Godfrey Cass's lies--the closure from the truth--also leads to personal misery and generational death as does Nancy's obdurate refusal to be open to adoption. His refusal to disclose to his father his clandestine marriage to opium-addled Molly Ferren entangles him in his brother's machinations. Later, in his biggest blunder, for sixteen years he never divulges that previous marriage to his wife, Nancy Lambero that closure from the truth sealing him from any future chance at a children. For reasons perhaps adventitious but perhaps karmic, Godfrey and Nancy never procreate, their one child dying in childbirth, and thus they lurch towards advanced age without the curly-haired comfort of children. Had Godfrey confessed his indiscretion to Nancy upon their marriage--or at least Nancy later avers--she would have ebuliently accepted the newly orphaned Eppie into their lives. Because he craved to maintain the persona of the landed gentry--with its purported higher morality--he closed his personal door to the joys of fatherhood. Nancy, too, despite her altruistic claims of mothering Eppie, slammed her door on adoption, a venue Godfrey had suggested multiple times but which she spurned, claiming God's will dictated her barren status. Because Godfrey closed himself from the truth of his connection to Eppie and Molly and because Nancy closed herself from the choice of adoption, both of them clatter away from Marner's cottage, cold and bereft and alone.

Then again, not totally alone. They have each other, a unity achieved, in large part, by Godfriey's confession to Nancy about Eppie's paternity. This single act of disclosure, this single intrepid throwing open of Godfrey's emotional closed door yields unexpected blessings. While Godfrey hoped to someday adopt Eppie and transform her, Eliza Doolittle style, into a charming young lady of the upper class, that door gets slammed when Eppie proclaims her preference for her father's rustic lifestyle and her undying devotion to him. However, Nancy's emotional door flings open when he does confess his unseemly past: rather than rebuffing him, arrogantly and crassly, her own floodgates pour forth as she maintains had he confessed sixteen years ago, she wouldn't have abandoned him but instead would have embraced him and his waif daughter even more. While Godfrey's confession never secures a father-daughter relationship, with a wisp of a relationship implied by Godfrey's funding of Eppie's wedding, Godfrey does secure a deeper relationship with her wife by opening the closed door of his past to her. 1/30

Eliot also uses setting to illustrate the deleterious effects of closure and salutary consequences of openness. Dunsey--stumbling over the countryside after breaking Wildfire's neck--then peculates Marner's guineas, hidden below the sand-covered bricks. Then, because of setting, his troubles really begin. Instead of the beaming light of day, in which vistas of open roads might have beckoned him, leading him to frivolous emancipation, when he stepped out of Marner's cottage, the "rain and darkness had got thicker and...it was awkward walking with both hands filled, so that it was as much as he could do to grasp his whip along with one of the bags" (Eliot 51). Encumbered by the bags, his vision obscured by the fog and mist and darkness, Dunsey gropes around the wooded perimeter, blind to his impending peril: the Stone-pit abutting Marner's property. In a scene never described by Eliot by inferred by the discovery of Dunsey's skeletal remains sixteen years later, Dunsey shuffles through the woods, perhaps blinded more than anything by his rapacity, and catapaults to his demise: falling headlong over the granite edge of the stone-pit, partially filled with water, his neck snapping on the jutting boulders, the guineas floating away. This meteorological setting--the vision-blurring obscurity of mist and night--contributes to the theme of closure leading to misery.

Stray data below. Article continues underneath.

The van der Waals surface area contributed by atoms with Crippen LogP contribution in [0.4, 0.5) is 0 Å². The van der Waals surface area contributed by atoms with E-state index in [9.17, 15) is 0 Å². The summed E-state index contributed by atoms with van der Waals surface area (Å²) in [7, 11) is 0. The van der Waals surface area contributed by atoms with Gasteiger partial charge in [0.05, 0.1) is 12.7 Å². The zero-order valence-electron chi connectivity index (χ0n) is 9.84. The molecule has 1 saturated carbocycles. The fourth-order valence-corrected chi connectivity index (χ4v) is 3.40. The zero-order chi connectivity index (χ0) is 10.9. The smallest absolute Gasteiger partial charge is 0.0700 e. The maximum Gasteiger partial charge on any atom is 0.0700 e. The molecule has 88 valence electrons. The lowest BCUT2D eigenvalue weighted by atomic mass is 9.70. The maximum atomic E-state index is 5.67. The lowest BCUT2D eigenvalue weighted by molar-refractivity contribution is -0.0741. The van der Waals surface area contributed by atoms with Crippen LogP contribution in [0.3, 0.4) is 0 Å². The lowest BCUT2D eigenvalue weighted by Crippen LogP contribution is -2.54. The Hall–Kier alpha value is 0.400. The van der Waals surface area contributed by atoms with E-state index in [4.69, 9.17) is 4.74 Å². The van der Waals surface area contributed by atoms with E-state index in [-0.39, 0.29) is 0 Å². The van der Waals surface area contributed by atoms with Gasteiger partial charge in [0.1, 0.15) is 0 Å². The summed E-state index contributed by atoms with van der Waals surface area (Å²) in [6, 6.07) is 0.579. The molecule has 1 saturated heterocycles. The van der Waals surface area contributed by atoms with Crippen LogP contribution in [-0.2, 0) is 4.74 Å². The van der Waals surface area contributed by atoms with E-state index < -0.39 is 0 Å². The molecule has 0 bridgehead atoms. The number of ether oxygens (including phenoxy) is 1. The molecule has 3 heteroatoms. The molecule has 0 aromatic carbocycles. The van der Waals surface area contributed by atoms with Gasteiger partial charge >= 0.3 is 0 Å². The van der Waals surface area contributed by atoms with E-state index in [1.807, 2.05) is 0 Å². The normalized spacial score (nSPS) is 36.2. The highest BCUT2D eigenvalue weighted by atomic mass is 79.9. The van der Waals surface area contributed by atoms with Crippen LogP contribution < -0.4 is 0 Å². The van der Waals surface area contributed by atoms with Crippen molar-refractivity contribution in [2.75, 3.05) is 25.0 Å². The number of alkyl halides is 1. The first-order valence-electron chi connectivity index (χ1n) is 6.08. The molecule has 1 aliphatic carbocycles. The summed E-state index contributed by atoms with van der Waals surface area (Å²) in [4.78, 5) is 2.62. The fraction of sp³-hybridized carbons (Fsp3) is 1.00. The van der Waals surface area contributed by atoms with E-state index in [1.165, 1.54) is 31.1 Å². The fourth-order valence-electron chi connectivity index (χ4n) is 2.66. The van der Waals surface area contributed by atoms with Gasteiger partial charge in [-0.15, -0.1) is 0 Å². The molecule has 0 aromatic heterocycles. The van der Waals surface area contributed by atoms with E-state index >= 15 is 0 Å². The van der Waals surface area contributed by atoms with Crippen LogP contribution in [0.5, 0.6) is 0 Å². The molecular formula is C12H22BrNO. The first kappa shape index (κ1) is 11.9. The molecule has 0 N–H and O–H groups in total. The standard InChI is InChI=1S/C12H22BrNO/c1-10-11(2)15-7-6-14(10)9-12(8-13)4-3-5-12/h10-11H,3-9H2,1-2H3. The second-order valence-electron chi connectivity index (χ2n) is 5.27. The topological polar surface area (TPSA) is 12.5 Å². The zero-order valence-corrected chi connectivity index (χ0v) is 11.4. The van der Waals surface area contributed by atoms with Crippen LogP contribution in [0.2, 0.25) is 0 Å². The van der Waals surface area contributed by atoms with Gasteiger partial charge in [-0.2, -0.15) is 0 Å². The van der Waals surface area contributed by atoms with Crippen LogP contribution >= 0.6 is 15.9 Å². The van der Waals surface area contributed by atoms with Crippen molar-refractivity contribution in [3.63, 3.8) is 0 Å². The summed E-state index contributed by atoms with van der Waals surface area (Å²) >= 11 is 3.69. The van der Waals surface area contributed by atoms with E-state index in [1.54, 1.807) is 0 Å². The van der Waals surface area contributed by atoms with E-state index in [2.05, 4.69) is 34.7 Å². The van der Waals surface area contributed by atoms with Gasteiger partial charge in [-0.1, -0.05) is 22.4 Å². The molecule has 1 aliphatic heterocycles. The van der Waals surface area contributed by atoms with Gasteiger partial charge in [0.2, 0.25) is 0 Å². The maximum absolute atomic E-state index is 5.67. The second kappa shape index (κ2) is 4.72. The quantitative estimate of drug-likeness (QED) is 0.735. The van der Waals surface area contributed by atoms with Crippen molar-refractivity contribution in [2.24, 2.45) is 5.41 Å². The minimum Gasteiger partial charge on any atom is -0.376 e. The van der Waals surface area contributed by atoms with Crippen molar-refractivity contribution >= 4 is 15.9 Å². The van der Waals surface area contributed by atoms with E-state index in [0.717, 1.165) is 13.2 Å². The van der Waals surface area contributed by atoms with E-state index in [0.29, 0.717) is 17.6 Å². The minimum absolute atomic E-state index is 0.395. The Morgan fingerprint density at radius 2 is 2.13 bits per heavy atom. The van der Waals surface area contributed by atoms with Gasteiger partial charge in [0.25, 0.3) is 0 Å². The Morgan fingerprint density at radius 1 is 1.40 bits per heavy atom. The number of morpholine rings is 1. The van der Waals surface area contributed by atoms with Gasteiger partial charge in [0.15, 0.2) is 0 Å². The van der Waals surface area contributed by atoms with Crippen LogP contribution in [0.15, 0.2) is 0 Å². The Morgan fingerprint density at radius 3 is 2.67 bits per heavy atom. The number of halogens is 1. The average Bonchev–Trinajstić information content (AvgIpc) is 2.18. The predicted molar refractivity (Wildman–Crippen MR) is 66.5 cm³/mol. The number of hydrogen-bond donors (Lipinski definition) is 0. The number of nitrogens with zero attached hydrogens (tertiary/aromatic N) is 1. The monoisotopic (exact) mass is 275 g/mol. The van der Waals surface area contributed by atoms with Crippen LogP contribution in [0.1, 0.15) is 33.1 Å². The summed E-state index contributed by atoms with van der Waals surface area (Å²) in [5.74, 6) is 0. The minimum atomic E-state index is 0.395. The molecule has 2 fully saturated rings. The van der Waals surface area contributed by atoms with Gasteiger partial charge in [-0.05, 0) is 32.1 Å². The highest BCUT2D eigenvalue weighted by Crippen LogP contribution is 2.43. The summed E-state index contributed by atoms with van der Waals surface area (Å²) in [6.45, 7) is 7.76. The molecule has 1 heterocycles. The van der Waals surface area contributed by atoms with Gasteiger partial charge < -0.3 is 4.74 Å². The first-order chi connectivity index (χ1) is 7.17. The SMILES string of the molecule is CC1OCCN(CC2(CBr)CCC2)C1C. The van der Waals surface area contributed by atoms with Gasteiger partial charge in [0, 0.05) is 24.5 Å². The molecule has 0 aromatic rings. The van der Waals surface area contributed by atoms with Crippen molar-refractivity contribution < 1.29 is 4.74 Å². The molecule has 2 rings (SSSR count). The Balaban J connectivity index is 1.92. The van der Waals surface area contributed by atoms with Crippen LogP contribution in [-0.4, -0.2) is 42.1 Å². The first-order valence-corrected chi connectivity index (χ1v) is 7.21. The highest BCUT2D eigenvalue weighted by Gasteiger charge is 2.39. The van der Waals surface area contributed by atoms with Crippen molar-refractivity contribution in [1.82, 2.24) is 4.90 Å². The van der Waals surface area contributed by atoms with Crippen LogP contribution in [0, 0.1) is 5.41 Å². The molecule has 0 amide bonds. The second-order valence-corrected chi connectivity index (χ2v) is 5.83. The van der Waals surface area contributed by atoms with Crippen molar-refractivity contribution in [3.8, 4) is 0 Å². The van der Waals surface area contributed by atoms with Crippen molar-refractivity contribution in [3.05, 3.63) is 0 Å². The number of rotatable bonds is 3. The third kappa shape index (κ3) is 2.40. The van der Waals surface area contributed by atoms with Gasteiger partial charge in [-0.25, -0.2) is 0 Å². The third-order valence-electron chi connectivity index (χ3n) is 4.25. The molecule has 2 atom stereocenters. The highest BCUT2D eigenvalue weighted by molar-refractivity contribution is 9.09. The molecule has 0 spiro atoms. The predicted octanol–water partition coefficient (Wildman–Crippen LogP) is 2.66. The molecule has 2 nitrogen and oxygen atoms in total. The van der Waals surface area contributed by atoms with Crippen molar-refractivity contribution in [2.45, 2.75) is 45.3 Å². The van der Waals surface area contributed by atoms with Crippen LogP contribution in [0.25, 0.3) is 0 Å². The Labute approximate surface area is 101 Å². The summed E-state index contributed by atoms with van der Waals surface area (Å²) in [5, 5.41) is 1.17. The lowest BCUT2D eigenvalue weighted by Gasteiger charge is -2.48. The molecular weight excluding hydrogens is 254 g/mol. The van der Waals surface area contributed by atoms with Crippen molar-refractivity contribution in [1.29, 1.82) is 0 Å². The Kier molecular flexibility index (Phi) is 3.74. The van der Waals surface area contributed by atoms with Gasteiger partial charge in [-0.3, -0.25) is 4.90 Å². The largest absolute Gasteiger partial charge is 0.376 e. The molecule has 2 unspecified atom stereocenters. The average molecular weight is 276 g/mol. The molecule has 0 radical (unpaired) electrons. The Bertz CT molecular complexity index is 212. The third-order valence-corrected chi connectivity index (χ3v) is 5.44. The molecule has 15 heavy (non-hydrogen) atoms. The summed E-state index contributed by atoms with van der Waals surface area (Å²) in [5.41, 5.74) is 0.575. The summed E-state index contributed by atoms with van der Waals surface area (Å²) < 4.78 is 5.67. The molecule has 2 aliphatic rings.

Contrasting to meteorological closure, Eliot concludes the book on a celebratory note as the characters stand in the most open of man-made constructions: the garden. Far from Godfrey, so emotionally crippled that he cannot attend his biological daughter's wedding and far from Nancy, bereft of ever having a daughter, Eppie exclaims at the book's conclusion--oddly genuine and without irony: "'O father,' said Eppie, 'what a pretty home ours is! I think nobody could be happier than we are'" (Eliot 241). Fittingly, Eppie shouts this while standing next to her garden, the embodiment and celebration of openness. All things good have lead to this garden. At the beginning of Book 2, Eppie requests a garden from her father, a request that he accedes to and which immediately involves the heavy lifting of Eppie's boyfriend, Aaron Winthrop


Thomas Becket, in Waiting for Godot, uses irony to show the absurdity of life. In this play, Vladimir and Estragon wait for an unseen character named Godot. He never comes. This is a blatant example of situational irony, as the reader naturally expects Godot to come based on the title. But no, the entire play focuses on the unhappy pair waiting and wasting their lives away. As far as the viewer of the play knows, their entire lives were spent waiting on something that never came. Their lives were pointless. This irony of unmet expectations shows the absurdity of life; we spend it waiting for something to come. What Godot represents, we don’t entirely know. Perhaps it is death, as Vladimir and Estragon decide to wait to hear what Godot says in regards to their suicide. Maybe, through this ironic twist, Becket shows that we spend our lives doing nothing except killing time before we die.
The play ends quite anticlimactically, just as it started; Vladimir and Estragon, alone, waiting for Godot. Nothing has changed through the entire play, another piece of irony. Why did Becket pick this little snapshot of Vladimir and Estragon’s life to show us? Maybe because all the snapshots were the same. There were no more exciting parts of their lives, no less exciting. All these two ever do is wait, just as we all do.